Business

June 6, 2014

Northrop Grumman awarded contract to develop miniaturized inertial navigation system for DARPA

WOODLAND HILLS, Calif. ñ Northrop Grumman has been awarded a contract from the U. S. Army Aviation and Missile Research Development and Engineering Center to develop a miniaturized navigation grade inertial system for the Defense Advanced Research Projects Agency.

DARPA’s Chip-Scale Combinatorial Atomic Navigator (C-SCAN) program aims to integrate micro-electro-mechanical system (MEMS) and atomic inertial guidance technologies into a single inertial measurement unit, providing stable long-term performance with fast start-up time. The integrated navigation system seeks to combine inertial sensors with dissimilar but complementary physics properties, providing an affordable solution in GPS-challenged environments.

Under the cost-plus-fixed-fee contract with an initial value of $648,000, Northrop Grumman will develop a miniaturized inertial measurement unit for the C-SCAN program by combining bulk acoustic wave MEMS gyro and nuclear magnetic resonance (NMR) gyro technologies. This includes maturing the NMR gyro, shrinking the package’s current size and developing a new precision optical accelerometer. The contract has a potential value of $13.4 million with multiple options after the initial 12month base contract.

“This microsystem has the potential to significantly reduce the size, weight, power requirement and cost of precision navigation systems,” said Charles Volk, vice president, Advanced Navigation Systems business unit, Northrop Grumman. “Additionally, the system will reduce dependence on GPS and other external signals, ensuring uncompromised navigation and guidance for war fighters.”

DARPA’s Microsystems Technology Office, which administers the C-SCAN effort, promotes beyond-state-of-the-art technology in the component and microsystems areas. The C-SCAN effort is part of the Micro-Technology for Positioning, Navigation and Timing program that aims to develop micro-technology for self-contained, chip-scale inertial navigation and precision guidance, eliminating dependence on GPS. Potential applications for these advanced navigation sensor chips include targeting, positioning, guidance, navigation and smart weapons.




All of this week's top headlines to your email every Friday.


 
 

 

Headlines September 19, 2014

News: McKeon on broader military authorization: Anything can ‘fail or pass’ - Rep. Howard “Buck” McKeon, R-Calif., chairman of the House Armed Services Committee, said if Congress returns after the midterm elections to weigh a broader military authorization for the battle against Islamic State, it might not pass. Defense contractor gets 7 years for giving secrets...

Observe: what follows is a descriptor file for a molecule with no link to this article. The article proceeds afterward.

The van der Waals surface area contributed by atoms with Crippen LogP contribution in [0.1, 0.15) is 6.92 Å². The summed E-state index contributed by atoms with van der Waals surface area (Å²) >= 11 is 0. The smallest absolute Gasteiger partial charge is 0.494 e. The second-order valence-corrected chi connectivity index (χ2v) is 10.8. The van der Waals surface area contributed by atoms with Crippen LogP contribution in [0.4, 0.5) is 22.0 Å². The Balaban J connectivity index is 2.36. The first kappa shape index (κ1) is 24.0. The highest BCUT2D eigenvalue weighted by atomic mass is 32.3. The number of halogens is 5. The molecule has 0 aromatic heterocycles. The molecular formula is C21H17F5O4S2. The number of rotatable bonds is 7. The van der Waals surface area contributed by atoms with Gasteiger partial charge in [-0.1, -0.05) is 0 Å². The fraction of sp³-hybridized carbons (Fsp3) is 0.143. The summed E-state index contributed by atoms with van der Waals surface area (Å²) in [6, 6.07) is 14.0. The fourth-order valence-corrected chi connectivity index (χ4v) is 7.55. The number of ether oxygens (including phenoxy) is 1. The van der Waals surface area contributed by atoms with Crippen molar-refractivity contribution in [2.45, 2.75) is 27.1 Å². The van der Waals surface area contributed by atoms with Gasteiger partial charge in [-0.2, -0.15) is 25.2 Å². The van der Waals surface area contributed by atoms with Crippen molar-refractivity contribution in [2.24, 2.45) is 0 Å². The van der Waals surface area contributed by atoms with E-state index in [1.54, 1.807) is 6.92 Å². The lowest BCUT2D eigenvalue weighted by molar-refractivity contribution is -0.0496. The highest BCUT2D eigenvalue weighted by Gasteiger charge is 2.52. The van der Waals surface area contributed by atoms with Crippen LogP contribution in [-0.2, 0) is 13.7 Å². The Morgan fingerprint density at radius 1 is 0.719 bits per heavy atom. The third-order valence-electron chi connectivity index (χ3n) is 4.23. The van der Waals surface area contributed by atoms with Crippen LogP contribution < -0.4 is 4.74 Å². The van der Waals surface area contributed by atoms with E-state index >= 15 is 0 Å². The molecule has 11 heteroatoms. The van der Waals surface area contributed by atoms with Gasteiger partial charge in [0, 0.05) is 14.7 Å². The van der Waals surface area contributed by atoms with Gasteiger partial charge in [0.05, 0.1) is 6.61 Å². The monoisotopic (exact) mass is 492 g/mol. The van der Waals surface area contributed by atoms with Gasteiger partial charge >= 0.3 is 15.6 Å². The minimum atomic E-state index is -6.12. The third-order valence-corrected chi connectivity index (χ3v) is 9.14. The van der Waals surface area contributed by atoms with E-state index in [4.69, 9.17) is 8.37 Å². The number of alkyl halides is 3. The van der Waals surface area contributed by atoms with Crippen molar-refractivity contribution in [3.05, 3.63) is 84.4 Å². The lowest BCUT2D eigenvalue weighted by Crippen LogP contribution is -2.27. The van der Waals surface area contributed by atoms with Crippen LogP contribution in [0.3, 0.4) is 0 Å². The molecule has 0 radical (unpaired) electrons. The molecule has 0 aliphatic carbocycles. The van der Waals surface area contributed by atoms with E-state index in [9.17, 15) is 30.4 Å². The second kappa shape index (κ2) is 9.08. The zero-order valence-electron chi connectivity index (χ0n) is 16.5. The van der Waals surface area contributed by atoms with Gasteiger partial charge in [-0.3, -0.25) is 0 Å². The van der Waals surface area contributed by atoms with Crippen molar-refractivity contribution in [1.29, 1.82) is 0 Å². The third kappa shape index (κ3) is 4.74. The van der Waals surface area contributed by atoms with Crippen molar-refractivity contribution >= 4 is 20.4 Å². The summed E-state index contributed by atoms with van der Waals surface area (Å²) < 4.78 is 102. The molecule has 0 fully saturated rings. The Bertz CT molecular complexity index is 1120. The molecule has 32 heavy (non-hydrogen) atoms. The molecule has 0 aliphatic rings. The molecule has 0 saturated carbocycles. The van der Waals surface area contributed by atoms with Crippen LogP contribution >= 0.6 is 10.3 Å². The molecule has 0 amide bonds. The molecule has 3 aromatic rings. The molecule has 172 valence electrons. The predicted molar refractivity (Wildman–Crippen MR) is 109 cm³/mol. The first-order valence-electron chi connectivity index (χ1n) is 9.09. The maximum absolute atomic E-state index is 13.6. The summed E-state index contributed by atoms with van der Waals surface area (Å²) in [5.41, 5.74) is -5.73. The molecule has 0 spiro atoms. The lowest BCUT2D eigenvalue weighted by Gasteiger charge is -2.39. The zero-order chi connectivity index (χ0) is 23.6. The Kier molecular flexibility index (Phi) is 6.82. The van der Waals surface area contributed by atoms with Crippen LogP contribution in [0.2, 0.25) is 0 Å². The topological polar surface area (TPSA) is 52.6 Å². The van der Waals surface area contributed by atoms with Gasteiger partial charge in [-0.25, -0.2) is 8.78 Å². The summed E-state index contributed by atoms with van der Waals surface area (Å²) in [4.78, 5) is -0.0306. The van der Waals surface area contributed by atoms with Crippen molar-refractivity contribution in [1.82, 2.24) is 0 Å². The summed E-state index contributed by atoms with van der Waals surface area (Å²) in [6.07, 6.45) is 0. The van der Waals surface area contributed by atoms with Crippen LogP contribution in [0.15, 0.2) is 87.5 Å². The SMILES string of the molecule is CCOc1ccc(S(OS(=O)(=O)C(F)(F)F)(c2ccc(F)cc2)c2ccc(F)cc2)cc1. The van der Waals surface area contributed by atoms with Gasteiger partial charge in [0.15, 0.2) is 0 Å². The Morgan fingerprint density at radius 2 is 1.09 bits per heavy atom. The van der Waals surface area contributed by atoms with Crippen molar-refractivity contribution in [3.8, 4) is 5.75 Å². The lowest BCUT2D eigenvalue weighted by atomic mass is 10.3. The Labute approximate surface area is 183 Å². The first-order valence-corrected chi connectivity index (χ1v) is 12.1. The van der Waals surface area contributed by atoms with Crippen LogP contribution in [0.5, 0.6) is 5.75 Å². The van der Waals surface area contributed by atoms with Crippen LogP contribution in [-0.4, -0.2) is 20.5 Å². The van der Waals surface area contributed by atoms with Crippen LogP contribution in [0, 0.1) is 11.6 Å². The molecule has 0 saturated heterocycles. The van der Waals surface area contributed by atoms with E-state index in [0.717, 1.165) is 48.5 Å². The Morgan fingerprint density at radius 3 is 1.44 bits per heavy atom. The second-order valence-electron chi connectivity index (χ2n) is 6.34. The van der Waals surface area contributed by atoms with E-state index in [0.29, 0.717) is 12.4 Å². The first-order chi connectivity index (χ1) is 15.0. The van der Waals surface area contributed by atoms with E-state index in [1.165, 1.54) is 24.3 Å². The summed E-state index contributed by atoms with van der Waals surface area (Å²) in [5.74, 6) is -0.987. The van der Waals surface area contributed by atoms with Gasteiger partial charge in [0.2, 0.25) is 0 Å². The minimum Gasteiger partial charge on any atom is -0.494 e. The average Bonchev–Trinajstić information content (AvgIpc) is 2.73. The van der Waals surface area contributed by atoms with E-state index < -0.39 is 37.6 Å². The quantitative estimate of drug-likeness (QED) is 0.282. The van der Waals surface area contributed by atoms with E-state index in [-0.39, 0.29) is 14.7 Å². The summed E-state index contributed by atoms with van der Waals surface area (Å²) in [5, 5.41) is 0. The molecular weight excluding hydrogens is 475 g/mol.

News Briefs September 19, 2014

U.S. military deaths in Afghanistan at 2,203 As of Sept. 16, 2014, at least 2,203 members of the U.S. military had died in Afghanistan as a result of the U.S.-led invasion of Afghanistan in late 2001, according to an Associated Press count. At least 1,823 military service members have died in Afghanistan as a result...
 
 

Pratt & Whitney, U.S. Air Force complete qualification for F135 engine testing

Pratt & Whitney, a United Technologies Corp. , together with its U.S. Air Force partner at the F135 Heavy Maintenance Center at Tinker Air Force Base, Okla., celebrated another significant milestone qualification for F135 engine testing at the Oklahoma City Air Logistics Complex. OC-ALC which in addition to engine testing is also qualified to perform...
 

 
Navy photograph

Triton has first cross-country flight from Palmdale

Northrop Grumman photograph The MQ-4C Triton Unmanned Aircraft System takes off from Northrop Grummanís Palmdale, Calif., facility Sept. 17 for its first cross-country flight to Naval Air Station Patuxent, River, Md. PALMDALE,...
 
 
Air Force photograph by Michael J. Pausic

Future of NATO: Adapting to a new security environment

Air Force photograph by Michael J. Pausic Gen. Phillip Breedlove informs the assembled crowd about the results of the recent NATO Summit and the areas of instability that affect Europe that have regional implications. Seated in...
 
 
Air Force photograph by Scott M. Ash

AFRL commander describes Air Force’s technology vision

Air Force photograph by Scott M. Ash Maj. Gen. Thomas Masiello takes a question from an audience member after discussing Air Force Research Laboratory breakthrough technologies during the 2014 Air Force Association’s Air ...
 




0 Comments


Be the first to comment!


Leave a Reply

Your email address will not be published. Required fields are marked *

You may use these HTML tags and attributes: <a href="" title=""> <abbr title=""> <acronym title=""> <b> <blockquote cite=""> <cite> <code> <del datetime=""> <em> <i> <q cite=""> <strike> <strong>